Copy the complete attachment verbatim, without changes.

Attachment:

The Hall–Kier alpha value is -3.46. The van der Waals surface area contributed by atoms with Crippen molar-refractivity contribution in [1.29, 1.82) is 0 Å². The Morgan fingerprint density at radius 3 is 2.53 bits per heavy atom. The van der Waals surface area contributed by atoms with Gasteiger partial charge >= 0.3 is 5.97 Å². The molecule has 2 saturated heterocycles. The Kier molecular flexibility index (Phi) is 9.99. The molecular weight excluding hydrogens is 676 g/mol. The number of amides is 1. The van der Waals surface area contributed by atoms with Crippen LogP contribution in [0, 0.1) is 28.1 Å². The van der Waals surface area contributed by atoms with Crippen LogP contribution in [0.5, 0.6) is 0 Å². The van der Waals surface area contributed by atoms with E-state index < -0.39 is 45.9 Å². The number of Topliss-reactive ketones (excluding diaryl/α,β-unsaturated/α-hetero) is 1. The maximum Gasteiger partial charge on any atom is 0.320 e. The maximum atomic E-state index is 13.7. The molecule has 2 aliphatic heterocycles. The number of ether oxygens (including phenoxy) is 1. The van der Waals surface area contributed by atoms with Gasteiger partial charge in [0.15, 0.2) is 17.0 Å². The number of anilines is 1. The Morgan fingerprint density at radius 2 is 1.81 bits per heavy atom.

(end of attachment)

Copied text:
The Hall–Kier alpha value is -3.46. The van der Waals surface area contributed by atoms with Crippen molar-refractivity contribution in [1.29, 1.82) is 0 Å². The Morgan fingerprint density at radius 3 is 2.53 bits per heavy atom. The van der Waals surface area contributed by atoms with Gasteiger partial charge >= 0.3 is 5.97 Å². The molecule has 2 saturated heterocycles. The Kier molecular flexibility index (Phi) is 9.99. The molecular weight excluding hydrogens is 676 g/mol. The number of amides is 1. The van der Waals surface area contributed by atoms with Crippen LogP contribution in [0, 0.1) is 28.1 Å². The van der Waals surface area contributed by atoms with Crippen LogP contribution in [0.5, 0.6) is 0 Å². The van der Waals surface area contributed by atoms with E-state index < -0.39 is 45.9 Å². The number of Topliss-reactive ketones (excluding diaryl/α,β-unsaturated/α-hetero) is 1. The maximum Gasteiger partial charge on any atom is 0.320 e. The maximum atomic E-state index is 13.7. The molecule has 2 aliphatic heterocycles. The number of ether oxygens (including phenoxy) is 1. The van der Waals surface area contributed by atoms with Gasteiger partial charge in [0.15, 0.2) is 17.0 Å². The number of anilines is 1. The Morgan fingerprint density at radius 2 is 1.81 bits per heavy atom.